When he was but a boy of twelve, the shadchonim
were already bringing prestigious suggestions of a
match for the brilliant boy. R' Itzikil's father was
interested in R' Yaakov, a distinguished and wealthy
talmid chochom of Broide, and a meeting was
arranged at the home of R' Yaakov.
The young Itzikil and his father walked into the room,
where all the learned and wise of Broide had come to
meet the child prodigy.
Almost immediately there began a lively Torah
discussion. To everyone's amazement, the young guest
sat in silence. "Is this the genius that all the world
is talking about?" they wondered. Perhaps the tiring
journey had taken its toll, they thought, and they
agreed to meet again the next day. The following
morning, the father and son came to R' Yaakov's home a
little earlier than expected and the latter offered
them something to eat.
Strangely, the boy refused to eat. Suddenly, the young
Itzikil began a pilpul in the sugya of
Savlonus, concluding with the chiddush that
he shouldn't eat until a decision is made about the
As to his silence of the previous day, the boy
haltingly explained, "I did not want to embarrass them,
for they were building upon shaky foundations. I
decided I'd not humiliate them, even if it means the
shidduch is cancelled and my name besmirched."
When HaRav Shlomo Kluger zt"l visited in Broide,
he heard the following wondrous story from the elderly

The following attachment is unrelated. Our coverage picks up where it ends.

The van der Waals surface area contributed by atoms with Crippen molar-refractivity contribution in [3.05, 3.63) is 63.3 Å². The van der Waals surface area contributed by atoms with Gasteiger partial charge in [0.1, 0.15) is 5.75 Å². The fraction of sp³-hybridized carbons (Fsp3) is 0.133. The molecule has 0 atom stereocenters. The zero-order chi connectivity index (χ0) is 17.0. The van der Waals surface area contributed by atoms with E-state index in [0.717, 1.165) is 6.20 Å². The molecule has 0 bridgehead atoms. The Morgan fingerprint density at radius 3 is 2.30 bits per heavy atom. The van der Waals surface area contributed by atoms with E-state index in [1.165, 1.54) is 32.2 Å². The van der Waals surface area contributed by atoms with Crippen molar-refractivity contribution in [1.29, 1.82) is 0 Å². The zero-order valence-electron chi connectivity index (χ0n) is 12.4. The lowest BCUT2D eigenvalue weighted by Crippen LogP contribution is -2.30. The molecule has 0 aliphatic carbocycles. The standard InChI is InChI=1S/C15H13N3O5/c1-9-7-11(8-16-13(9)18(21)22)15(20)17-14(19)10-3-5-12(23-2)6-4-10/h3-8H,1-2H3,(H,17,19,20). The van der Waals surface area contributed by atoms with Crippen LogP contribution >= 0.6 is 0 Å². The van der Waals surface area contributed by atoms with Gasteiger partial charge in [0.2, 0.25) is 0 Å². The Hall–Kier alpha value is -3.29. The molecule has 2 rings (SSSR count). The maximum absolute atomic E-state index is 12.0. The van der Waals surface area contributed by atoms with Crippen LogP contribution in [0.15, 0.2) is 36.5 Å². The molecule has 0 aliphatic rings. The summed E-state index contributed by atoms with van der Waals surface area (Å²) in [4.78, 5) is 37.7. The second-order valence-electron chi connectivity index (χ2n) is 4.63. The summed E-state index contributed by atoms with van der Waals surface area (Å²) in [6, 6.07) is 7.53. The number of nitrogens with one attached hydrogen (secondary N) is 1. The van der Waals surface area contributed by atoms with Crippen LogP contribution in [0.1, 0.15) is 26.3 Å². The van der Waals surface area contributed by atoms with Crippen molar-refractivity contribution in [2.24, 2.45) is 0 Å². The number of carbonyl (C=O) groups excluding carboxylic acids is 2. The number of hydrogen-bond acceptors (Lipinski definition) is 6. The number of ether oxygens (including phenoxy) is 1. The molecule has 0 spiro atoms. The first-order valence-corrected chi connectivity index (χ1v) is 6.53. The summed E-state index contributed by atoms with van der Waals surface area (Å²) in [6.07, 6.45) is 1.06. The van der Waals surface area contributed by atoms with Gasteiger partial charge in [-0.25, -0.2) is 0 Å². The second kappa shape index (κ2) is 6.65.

people, who remembered the incident personally:
A meshulach who had a large sum of money once
passed through Broide. On erev Shabbos he handed
the money to his host for safekeeping. That Friday
night, the host passed away. Following the
levaya, on motzei Shabbos, the
meshulach approached the widow and asked her to
return the money he had deposited with her deceased
husband. The woman and her sons knew nothing of the
money and, after a search proved fruitless, the
devastated meshulach turned to R' Itzikil
Hamburger for help.
The Rov ruled that the woman and her sons had to swear
that they did not have the money. The meshulach,
however, knowing that the money was somewhere in the
house — even if they knew not where — did not want to
cause them to sin by swearing falsely. Rather, he
dropped his claim and lost his money.
Brokenhearted, the meshulach left the Beis
Din. He had no money to go home. In fact he was
afraid of returning to his home town for fear that he
would be suspected of keeping the money himself. With
no alternative, he stayed in Broide — where he would
go to Reb Itzikil daily and beseech him to help him
recover his money.
Eventually, R' Itzikil decided he had no choice but to
summon the deceased man to a din Torah. A
shamash was sent to give the summons to the
niftar, citing a date, time and place for the
At the appointed time, the Rov told the awed
meshulach, "Speak now, for the niftar is
After the broken man poured out his tale of woe, R'
Itzikil called upon the dead man to answer. No one
could hear the answer, but after a long silence, the
Rov had clear instructions. Open the Tur Shulchan
Oruch Hilchos Shabbos and there you'll find the
money in its original wallet. A messenger was
immediately dispatched to the home of the widow, where
the money was found in that very place.
The Rebbe, R' Bunim of Pershischa, would relate a tale
of R' Itzikil Hamburger to his chassidim.
At the time that Rabbenu was Rov in Broide, one of the
dayanim of the city was HaRav Yitzchok of
Drohbitch zt"l. Once a controversial court case
was brought before the dayan and the Rov. Two
sons who had just inherited their late father's assets
found a document about a debt that was owed to him.